I’ve been hearing rumors from people involved in university policy that the board of regents is stacked with major Democratic contributors, especially contributors to Gov. Jim Doyle’s campaigns. I did some research on my own to assess the charge, and I come back with mixed results, which leave me cynical enough to believe the accusations, but not convinced enough to declare Doyle “guilty” beyond a reasonable doubt.
Here are the regents Doyle selected, including the amount they contributed to his campaigns since 2003:
Jeffrey Bartell – $17, 474
Mark Bradley – $20,219
Eileen Keesler–Connolly – $500
Judith Crain – $150
Danae Davis – $2450
Stan Davis – $1,350
John Drew – $0
Tony Evers – $0
Michael J. Falbo – $14,000
Thomas Loftus – $1,100
Charles Pruitt – $2,150
Brent Smith – $7,187
Michael J. Spector – $22,050
David Walsh – $24,250
Like I said, not enough to convict the man. A handful of very big contributors, including three who surpassed the 20 grand mark, a pretty impressive feat. Essentially that means they gave the maximum allowed ($10,000) for his first two campaigns and are probably planning on maxing out their contributions for his next campaign if he runs again. Of the two who gave no money, one is John Drew, a representative for the United Autoworkers, and the other is Tony Evers, the state superintendent, who is not selected by the governor. There are a handful of prominent lobbyists, including David Walsh, who represents communications interests, as well as many other members who have seemingly no experience in education whatsoever. Granted, it’s not just education buffs you need on the board of regents – you also need people with legal, financial and other cultural expertise.
What is extremely disappointing about the board of regents is how few of them come from outside Madison or Milwaukee. Many schools in the UWS system lack representation completely. Six come from the Madison area, seven come from the Milwaukee area, two come from Green Bay and one comes from La Crosse. Since the inception of the Board of Regents over 30 years ago, there has not once been a regent nominated from the Eau Claire area. Luckily one of the student reps on the board this year comes from Eau Claire.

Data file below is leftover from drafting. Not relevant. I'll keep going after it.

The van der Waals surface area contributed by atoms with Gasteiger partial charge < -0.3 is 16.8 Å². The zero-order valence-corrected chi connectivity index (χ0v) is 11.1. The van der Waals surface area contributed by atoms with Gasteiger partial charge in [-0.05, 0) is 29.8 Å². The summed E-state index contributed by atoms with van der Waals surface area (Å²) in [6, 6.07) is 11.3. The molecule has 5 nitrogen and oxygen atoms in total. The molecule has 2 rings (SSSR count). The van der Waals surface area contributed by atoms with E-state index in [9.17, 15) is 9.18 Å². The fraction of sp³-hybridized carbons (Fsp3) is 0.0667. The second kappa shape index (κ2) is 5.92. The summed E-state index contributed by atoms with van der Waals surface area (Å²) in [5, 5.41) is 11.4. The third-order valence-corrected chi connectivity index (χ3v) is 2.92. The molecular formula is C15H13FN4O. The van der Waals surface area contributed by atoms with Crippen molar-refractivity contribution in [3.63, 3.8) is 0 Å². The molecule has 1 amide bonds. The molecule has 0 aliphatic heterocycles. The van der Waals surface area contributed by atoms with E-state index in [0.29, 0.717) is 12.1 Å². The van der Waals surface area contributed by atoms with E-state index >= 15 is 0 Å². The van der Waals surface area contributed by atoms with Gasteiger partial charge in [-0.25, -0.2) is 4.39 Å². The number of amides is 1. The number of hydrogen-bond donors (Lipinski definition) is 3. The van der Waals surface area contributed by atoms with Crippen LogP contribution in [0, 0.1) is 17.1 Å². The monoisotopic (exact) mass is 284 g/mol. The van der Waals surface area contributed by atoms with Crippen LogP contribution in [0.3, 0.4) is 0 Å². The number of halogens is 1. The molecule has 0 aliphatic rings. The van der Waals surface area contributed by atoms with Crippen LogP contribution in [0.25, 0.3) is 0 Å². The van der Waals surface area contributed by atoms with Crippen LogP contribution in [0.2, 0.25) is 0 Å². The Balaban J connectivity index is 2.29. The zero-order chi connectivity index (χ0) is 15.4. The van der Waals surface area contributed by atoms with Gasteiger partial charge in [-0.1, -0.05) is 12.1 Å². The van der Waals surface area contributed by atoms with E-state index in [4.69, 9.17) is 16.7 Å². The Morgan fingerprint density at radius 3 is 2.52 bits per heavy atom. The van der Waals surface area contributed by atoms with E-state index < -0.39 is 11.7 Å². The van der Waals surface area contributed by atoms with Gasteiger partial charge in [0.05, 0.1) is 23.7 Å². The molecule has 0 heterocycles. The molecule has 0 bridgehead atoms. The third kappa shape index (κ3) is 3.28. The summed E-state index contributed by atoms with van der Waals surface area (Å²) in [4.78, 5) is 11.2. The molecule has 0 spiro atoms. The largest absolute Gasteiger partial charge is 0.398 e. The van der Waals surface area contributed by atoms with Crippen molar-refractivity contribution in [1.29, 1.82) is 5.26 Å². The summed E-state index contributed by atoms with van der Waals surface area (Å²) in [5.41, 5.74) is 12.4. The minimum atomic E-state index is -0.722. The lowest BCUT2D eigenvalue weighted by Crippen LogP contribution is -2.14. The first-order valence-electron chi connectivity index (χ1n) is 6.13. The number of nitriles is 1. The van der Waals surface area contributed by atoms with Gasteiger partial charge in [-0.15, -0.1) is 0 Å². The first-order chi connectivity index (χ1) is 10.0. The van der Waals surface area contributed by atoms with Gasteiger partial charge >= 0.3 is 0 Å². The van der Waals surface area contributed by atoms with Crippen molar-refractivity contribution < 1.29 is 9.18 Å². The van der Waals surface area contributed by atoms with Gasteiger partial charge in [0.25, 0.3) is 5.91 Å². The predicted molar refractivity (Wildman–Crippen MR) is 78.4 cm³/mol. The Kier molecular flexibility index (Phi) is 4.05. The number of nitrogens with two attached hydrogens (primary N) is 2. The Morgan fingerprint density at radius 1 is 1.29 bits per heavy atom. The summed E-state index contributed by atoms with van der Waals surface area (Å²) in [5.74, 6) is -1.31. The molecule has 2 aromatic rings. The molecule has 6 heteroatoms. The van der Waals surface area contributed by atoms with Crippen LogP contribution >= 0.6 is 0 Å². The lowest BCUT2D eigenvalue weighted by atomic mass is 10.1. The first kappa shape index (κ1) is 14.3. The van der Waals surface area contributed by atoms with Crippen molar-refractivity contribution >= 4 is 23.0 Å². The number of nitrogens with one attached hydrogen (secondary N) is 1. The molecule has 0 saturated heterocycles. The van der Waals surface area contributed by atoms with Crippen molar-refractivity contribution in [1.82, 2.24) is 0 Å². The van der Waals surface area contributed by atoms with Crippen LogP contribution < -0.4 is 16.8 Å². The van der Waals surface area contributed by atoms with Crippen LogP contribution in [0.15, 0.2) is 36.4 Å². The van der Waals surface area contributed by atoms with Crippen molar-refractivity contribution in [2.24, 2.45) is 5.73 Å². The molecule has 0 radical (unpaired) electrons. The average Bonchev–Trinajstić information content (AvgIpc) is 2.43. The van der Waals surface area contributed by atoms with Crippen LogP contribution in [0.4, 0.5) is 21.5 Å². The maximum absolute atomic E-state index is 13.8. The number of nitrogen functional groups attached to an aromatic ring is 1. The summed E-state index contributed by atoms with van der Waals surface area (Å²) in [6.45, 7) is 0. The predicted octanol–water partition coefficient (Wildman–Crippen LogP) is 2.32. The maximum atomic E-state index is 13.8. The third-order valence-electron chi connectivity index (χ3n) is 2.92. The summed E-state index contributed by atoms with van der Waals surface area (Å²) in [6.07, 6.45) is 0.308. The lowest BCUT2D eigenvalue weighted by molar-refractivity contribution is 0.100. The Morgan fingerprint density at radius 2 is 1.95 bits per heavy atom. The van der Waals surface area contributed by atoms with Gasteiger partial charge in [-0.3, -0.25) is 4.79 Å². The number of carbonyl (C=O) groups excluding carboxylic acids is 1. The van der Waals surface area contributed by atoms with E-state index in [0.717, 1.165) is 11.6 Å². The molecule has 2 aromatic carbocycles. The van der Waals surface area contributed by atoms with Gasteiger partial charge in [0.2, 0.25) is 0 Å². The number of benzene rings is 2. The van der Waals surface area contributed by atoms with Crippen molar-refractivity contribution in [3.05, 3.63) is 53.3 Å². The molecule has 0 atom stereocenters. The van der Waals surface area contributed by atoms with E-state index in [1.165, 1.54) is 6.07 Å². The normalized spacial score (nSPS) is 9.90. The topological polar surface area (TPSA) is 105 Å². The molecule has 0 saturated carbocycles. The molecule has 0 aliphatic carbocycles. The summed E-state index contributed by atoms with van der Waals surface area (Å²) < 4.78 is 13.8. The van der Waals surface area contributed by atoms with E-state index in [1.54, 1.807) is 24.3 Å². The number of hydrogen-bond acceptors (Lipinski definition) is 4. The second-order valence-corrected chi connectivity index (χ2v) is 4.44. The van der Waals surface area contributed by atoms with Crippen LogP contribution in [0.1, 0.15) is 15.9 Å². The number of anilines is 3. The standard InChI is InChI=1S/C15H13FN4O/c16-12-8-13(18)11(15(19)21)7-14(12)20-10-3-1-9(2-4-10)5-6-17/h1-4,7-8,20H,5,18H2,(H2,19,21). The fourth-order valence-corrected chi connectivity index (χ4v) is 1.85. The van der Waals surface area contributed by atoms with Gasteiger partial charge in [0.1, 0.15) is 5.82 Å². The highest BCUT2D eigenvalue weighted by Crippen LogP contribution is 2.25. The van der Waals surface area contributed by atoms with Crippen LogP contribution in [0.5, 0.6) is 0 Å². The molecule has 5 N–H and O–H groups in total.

But here’s the sad truth: under the current system, there should probably be even more regents from Madison.
This is relevant in the broader context of higher education in this state. The Board of Regents is an antiquated structure, which does not properly address the needs of the different UW campuses. UW-Madison, by far the largest campus in the system, needs separate governance. This has been proposed before by the Wisconsin Policy Research Institute, and it needs to be evaluated more seriously. Not only does Madison account for more than a quarter of all students in the system, it also supplies more than 90 percent of all doctoral degrees, and takes in 93 percent of all research funds in the system. UW-Madison is a state school and should remain one, but it is also a nationally renowned research university that can compete with the top public and private universities in the country. It needs to be independent to pursue this competition.
Not only would independence help Madison, but it would benefit all the other UWS campuses, who would then have the opportunity to have a board composed purely of regents with their needs in mind. Eau Claire would finally get some representation!
That’s why I don’t believe the legislation authored by Rep. Jeff Smith (D-Eau Claire), which seeks to nominate the regents based on seven geographical districts (all must be represented by at least one regent) goes far enough in addressing the inadequacies of the system. If anything, I believe this legislation would be a very bad deal for Madison.